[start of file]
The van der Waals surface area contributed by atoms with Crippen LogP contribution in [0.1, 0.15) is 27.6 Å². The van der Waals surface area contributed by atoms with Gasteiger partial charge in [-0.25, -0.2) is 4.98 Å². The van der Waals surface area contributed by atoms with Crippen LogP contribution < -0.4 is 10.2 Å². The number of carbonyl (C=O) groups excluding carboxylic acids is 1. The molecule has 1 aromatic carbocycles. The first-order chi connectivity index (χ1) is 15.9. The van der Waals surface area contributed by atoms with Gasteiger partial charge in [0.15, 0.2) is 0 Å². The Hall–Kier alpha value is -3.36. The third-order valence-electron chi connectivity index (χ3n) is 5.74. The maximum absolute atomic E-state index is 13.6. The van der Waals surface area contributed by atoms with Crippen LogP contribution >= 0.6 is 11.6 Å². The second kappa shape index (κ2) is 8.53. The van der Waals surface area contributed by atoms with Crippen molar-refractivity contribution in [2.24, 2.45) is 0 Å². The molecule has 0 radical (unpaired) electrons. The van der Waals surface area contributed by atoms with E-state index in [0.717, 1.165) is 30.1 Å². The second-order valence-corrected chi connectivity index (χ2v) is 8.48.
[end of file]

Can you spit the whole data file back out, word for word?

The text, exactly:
The van der Waals surface area contributed by atoms with Crippen LogP contribution in [0.1, 0.15) is 27.6 Å². The van der Waals surface area contributed by atoms with Gasteiger partial charge in [-0.25, -0.2) is 4.98 Å². The van der Waals surface area contributed by atoms with Crippen LogP contribution < -0.4 is 10.2 Å². The number of carbonyl (C=O) groups excluding carboxylic acids is 1. The molecule has 1 aromatic carbocycles. The first-order chi connectivity index (χ1) is 15.9. The van der Waals surface area contributed by atoms with Gasteiger partial charge in [0.15, 0.2) is 0 Å². The Hall–Kier alpha value is -3.36. The third-order valence-electron chi connectivity index (χ3n) is 5.74. The maximum absolute atomic E-state index is 13.6. The van der Waals surface area contributed by atoms with Crippen LogP contribution >= 0.6 is 11.6 Å². The second kappa shape index (κ2) is 8.53. The van der Waals surface area contributed by atoms with Crippen molar-refractivity contribution in [2.24, 2.45) is 0 Å². The molecule has 0 radical (unpaired) electrons. The van der Waals surface area contributed by atoms with E-state index in [0.717, 1.165) is 30.1 Å². The second-order valence-corrected chi connectivity index (χ2v) is 8.48.